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欧洲:债务危机如瘟疫,资金上演大逃亡

Cyrus Sanati 2011年08月09日

欧洲央行最近采取的紧急救助措施在很大程度上产生了适得其反的效果。投资者纷纷撤退,极力远离欧洲主权债务危机“疫区”,将股票、债券和大宗商品变现。

    上周四,美国股市出现大幅抛售,根源或许来自欧洲,因为对意大利和西班牙主权债务违约的担忧造成市场恐慌,投资者纷纷抛售股票以避免损失。两周之前,美国债务上限谈判占据了焦点位置,暂时分散了投资者对欧洲严重的债务危机的关注。但随着美国债务上限问题表面上尘埃落定,欧洲重新成为投资者关注的焦点,但情况却不容乐观。

    欧洲央行(European Central Bank)试图缓解市场的恐慌情绪,但结果却使问题进一步恶化。目前,欧洲主权债务危机似乎已经进入最后阶段,因此欧洲的高层正忙着想方设法避免对欧元的全面挤兑。上周五,在欧洲交易的西班牙与意大利的国债收益率小幅回调,原因是市场指望法国和德国能拿出有效的方案,收拾当前的烂摊子。但到目前为止,这两个国家都没有出台任何相应的措施。但不论他们采取哪种措施,当务之急是要快速恢复市场的信心,否则当前的救助措施可能演变成为投降的信号。

    上周四重现了2008年秋天的情形。被抛售的不仅包括股票。由于恐慌的投资者急于把所有资金变现,因此常被认为可以保值的石油和黄金价格均出现下跌。不过,随后一天公布的一份强劲的就业报告宛如一针强心剂,使市场出现反弹。

    投资者变现的现金全部涌入了美国的托管银行。于是,最大的托管银行纽约梅隆银行(Bank of New York Mellon)开始向机构客户收取费用,用于保管他们认为的“超高”数额的现金——因为缺乏投资渠道,银行的现金水平越高,则意味着需要缴纳更高的美国联邦存款保险公司(FDIC)费用。

    众所周知,如果连银行都不希望客户存钱,这说明情况已经非常糟糕。这一切到底是如何发生的呢?欧洲的主权债务危机发展缓慢,投资者的注意力被美国债务上限谈判的闹剧所打断。但美国和欧洲的债务困境存在明显的差别。总体来看,当前美国的债务危机很大程度上属于自讨苦吃。投资者依然愿意购买美国国债。但欧洲则截然相反,投资者对于是否应该购买欧元区外围国家的国债犹豫不决,迫使国债收益率不断攀升。上周,意大利和西班牙的国债收益率超过了6%,与德国国债的差距达到了新高。

    为了应对这一状况,上周四,欧洲央行宣布重新购买欧元区成员国的国债。这一充满争议的举措表面上看似乎是欧洲央行自行承担了欧元区外围成员国的债务。但这一旨在重建市场信心的措施似乎适得其反。投资者担心,欧洲央行开启第二轮购买债券的措施可能会力不从心,从而造成一种虚假的安全感。

干预适得其反

    去年五月份,欧洲央行直接干预债券市场,被认为给部分欧元区核心成员国,尤其是德国造成了困扰。因此,欧盟领导人在上个月同意将干预债券市场的职责转交给欧洲金融稳定机构(European Financial Stability Facility)。该基金由欧元区核心成员国于去年成立,目的是为欧元区外围国家的一揽子救援计划提供支持。目前,若欧元区成员国无法为自己的国债找到买主,可以由该基金全部买进。

    但EFSF依然未获得进行交易的授权——购买计划必须获得欧元区所有成员国议会的批准。而且,EFSF也没有足够的资金。由于EFSF本身也需要发行债券来支付其买进的所有坏账,因此,为了维持其3A信用评级,该基金只能购买价值3,000亿欧元的债券。这笔资金足以满足希腊的短期资金需求,但要想同时支撑希腊、葡萄牙和爱尔兰的资金需求,这点资金无异于杯水车薪。

    而在大约一个月以前,欧洲债务危机已经蔓延到欧元区分别排名第三和第四位的经济体——意大利和西班牙。要满足这两个国家偿还债务的需求,EFSF更显得囊中羞涩。仅今年一年,意大利的资金需求预计将达到4,250亿欧元——几乎相当于整个EFSF全部的资金数量。尽管EFSF已经募集了约2,770亿欧元,但依然有1,500亿欧元的缺口。今年,西班牙还需要募集380亿欧元,使这两个国家需要的资金总额达到约1,880亿欧元。

    欧洲央行绕过EFSF买进问题国家国债的举措向伦敦和华尔街的投资者发出了一个信号:欧洲央行的大本营法兰克福也已经陷入恐慌。日前,欧洲央行仅买进了爱尔兰和葡萄牙的国债,但投资者对《财富》(Fortune)杂志表示,在未来几天,这一机构还将会大笔买进意大利和西班牙的国债。由于意大利和西班牙的国债将在五到十年内到期,因此如果这两个国家无法以合理的利率在公开市场募得资金,便必须靠ECB提供大量现金才能渡过难关。

    而市场在上周四发出的信号是,市场对欧洲央行作为欧元区成员国最终贷款人的新角色并不抱任何信心。毕竟,仅意大利债务市场就需要约1.8万亿欧元。欧洲央行根本无力为意大利提供保障,更不用说同时保护其他金猪四国(PIIGS)。更糟糕的是,部分所谓的欧元区核心成员国之间也开始出现分歧。日前,法国和比利时的主权债务也已经攀升到危险的水平,而且可能继续恶化。

    与美国的情形不同,欧洲债务危机的蔓延就像快速传播的瘟疫,正愈演愈烈。投资者们慌不择路地逃离欧洲主权债务危机“疫区”,将股票、债券和大宗商品变现。这种状况就好像这些国家的主权债券出现银行挤兑,而欧洲央行则担任着美国联邦存款保险公司的角色。但即便强大如后者,它也没有足够的资金为美国的所有银行提供紧急救助。

    美国的银行系统之所以能够渡过难关,主要是因为投资者对该系统抱有信心。因此,要想拯救欧元区外围国家,投资者也必须对欧洲央行和它的领导能力充满信心。如果信心无法恢复,欧洲的债务危机可能会迅速蔓延到其他主要市场。

    (翻译 刘进龙)

    The massive selloff in U.S. markets on Thursday appears rooted in Europe as fears of a sovereign debt default in Italy and Spain caused traders to panic and run for cover. The markets had temporarily turned away from the crippling debt crisis in Europe two weeks ago as the debt ceiling debate in the U.S. took center stage. But with that issue ostensibly settled, traders turned their attention back to Europe – and they didn't like what they saw.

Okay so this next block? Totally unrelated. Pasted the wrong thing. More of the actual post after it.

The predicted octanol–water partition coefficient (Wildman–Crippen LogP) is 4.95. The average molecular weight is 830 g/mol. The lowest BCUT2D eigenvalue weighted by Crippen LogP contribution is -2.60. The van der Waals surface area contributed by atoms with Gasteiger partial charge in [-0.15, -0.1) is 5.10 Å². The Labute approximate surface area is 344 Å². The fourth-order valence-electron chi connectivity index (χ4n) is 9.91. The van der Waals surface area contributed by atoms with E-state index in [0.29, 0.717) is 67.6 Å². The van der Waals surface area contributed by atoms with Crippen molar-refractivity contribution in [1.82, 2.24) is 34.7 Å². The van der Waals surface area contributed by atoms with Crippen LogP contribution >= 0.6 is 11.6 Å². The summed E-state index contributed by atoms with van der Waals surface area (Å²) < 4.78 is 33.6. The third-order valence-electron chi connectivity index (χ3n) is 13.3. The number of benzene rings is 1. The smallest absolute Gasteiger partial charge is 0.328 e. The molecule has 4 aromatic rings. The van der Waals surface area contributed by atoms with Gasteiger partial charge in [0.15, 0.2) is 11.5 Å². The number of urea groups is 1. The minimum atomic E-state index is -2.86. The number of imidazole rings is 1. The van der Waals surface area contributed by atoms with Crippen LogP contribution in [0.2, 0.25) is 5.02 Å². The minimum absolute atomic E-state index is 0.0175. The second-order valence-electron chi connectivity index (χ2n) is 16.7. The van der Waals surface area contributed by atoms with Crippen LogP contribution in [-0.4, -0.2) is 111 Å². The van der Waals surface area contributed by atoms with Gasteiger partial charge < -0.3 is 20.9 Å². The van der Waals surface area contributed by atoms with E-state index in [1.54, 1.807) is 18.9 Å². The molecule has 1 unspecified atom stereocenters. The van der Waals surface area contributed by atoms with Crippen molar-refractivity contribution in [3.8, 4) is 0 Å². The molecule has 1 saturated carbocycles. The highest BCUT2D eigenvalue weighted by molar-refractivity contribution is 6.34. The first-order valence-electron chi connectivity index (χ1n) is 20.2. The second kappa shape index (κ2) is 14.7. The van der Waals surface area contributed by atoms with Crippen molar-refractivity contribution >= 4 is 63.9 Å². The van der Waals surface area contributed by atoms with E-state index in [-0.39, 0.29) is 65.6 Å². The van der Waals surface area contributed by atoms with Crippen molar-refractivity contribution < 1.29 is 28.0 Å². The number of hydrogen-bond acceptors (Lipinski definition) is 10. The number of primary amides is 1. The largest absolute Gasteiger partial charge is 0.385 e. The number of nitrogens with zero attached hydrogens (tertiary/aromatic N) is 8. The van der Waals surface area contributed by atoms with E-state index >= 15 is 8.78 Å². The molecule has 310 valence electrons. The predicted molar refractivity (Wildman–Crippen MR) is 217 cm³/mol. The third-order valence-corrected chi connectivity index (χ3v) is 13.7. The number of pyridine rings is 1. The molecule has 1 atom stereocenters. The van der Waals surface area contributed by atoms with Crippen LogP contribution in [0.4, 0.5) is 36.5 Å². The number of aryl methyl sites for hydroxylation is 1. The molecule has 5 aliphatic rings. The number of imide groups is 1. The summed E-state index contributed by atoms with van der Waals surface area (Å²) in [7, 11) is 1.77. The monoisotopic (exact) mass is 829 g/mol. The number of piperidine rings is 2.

The European Central Bank attempted to ease the market's fears, but it seemed to have only exacerbated the problem. European leaders are now scrambling to avoid an all-out run on the euro as the European sovereign debt crisis enters a possible terminal phase. Spanish and Italian bond yields rallied slightly in European trading on Friday on the hopes that France and Germany will come up with some sort of solution to the current imbroglio. So far, neither side has come up with a solution. Whatever they do, they will need to act fast to restore market confidence or the current correction could turn to capitulation.

    Scenes of the fall of 2008 were evident yesterday. And the sell-off was not just reserved for equities -- oil and gold, which normally act as a storage of wealth, also fell as worried investors put all their money in cash. The market rebounded following a strong jobs report this morning.

    All this cash is being dumped into custodial banks in the U.S. This led the Bank of New York Mellon (BK), the largest custodial bank, to start charging its institutional clients a fee for depositing what they consider an "extraordinarily high" amount of cash -- it has no place to invest it either, and higher cash levels mean higher FDIC fees.

    You know it's bad when even the banks don't want your money. So how did this all happen? The farcical debate on the debt ceiling temporarily distracted traders from the slow-motion sovereign debt crisis in Europe. There are stark differences between the debt dilemmas in the U.S. and Europe. In general, the current U.S. debt crisis is largely a self imposed one. Investors still want to buy U.S. debt. Conversely, in Europe, investors are hesitant to buy the debt of the peripheral nations of the eurozone, forcing bond yields to skyrocket. Yields on Italian and Spanish debt passed 6% this week, hitting a record differential to German government bonds.